• I would take photos of one part of my house once per day, for seven days in a row
  • It would be a different time of team each day
  • I would not post edit the photos other than resizing

I actually really ended up liking this and think I’m going to get it printed for the wall.


I realize that there are (and will continue to be) posts where I’m waving my finger, talking about how people should live within their means. While this may be true, I know I’m violating a rule that I try to always hold myself and others to, which is if you are making a criticism, at least make it constructive.

The obvious answer to living within your means is to keep a leash on your spending, which is all good and fine for some. If you’re anything like me, however, rather than conceding to giving up on doing things that would make you happy, I prefer to think of creative ways of working around the issue. One answer to this is moonlighting.

Before some of you start getting defensive. This doesn’t mean going to get a job in a mall, nor does it mean working the night shift at a factory (not that there’s anything wrong with either of these). There are almost endless ways to make some more scratch and it needs to fit into your life in a comfortable way. Don’t feel shame, though. People from all walks of life choose to do a little work on the side, from physical labour, to doctors, to tutors, to accountants. The list goes on and the only thing that these people have in common is the fact they want to make more money.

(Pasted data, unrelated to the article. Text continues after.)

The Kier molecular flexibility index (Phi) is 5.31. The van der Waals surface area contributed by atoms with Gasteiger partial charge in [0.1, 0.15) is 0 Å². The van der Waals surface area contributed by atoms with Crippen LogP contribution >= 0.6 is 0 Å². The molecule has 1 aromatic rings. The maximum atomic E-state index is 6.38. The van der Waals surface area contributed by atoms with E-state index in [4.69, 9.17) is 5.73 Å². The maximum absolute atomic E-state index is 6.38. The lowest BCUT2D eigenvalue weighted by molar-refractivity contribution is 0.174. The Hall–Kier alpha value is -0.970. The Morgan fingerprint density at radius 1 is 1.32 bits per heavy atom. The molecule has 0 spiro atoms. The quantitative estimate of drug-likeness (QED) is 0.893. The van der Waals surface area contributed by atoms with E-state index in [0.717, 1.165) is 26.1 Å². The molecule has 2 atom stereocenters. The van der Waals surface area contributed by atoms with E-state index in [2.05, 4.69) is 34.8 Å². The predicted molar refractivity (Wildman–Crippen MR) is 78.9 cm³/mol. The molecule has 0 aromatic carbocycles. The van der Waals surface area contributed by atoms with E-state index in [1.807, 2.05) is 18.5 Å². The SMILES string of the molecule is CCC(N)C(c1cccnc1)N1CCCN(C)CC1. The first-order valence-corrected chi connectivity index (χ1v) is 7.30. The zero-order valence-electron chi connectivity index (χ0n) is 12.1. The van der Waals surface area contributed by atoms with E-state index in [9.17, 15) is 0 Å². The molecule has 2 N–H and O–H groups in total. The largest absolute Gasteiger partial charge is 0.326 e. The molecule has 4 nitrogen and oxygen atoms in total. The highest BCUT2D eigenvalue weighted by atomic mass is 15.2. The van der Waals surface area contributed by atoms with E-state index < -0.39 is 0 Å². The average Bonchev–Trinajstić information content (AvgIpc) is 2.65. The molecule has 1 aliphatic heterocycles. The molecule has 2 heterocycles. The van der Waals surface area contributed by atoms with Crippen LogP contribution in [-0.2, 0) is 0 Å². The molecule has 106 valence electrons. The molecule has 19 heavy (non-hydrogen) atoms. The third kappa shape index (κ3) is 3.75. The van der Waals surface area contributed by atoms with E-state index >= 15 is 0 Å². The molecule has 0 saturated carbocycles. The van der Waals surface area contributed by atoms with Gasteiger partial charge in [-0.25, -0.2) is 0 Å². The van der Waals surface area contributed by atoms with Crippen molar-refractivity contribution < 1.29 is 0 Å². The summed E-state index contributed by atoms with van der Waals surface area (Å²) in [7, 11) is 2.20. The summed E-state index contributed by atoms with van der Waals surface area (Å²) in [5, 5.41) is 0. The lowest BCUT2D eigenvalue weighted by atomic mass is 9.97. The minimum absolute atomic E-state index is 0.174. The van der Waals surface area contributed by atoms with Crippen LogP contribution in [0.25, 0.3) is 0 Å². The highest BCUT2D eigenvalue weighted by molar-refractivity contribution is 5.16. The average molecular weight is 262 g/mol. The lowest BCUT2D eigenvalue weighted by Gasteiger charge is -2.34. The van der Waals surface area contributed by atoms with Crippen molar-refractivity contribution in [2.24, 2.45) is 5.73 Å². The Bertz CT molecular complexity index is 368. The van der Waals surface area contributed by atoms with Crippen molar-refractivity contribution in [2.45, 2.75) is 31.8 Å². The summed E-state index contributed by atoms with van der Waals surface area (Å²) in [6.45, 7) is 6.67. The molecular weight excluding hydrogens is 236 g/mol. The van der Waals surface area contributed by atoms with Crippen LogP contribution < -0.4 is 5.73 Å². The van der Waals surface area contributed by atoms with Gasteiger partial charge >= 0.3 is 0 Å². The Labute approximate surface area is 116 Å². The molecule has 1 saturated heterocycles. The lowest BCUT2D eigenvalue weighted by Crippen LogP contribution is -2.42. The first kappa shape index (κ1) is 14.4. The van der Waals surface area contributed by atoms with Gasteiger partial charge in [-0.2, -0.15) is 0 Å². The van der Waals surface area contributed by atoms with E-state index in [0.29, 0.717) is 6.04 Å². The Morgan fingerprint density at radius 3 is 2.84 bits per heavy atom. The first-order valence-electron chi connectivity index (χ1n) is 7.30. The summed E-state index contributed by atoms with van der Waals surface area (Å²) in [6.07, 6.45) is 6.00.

For some of us, moonlighting is likely something we’ve considered once or twice in the past, in some shape or form. It could be in the form of a part-time job, doing some contract work in your field, starting a business, or doing something even more creative. Whichever path is best for you really depends on multiple factors and the decision won’t be the same for everyone. There are a few things that should probably be considered.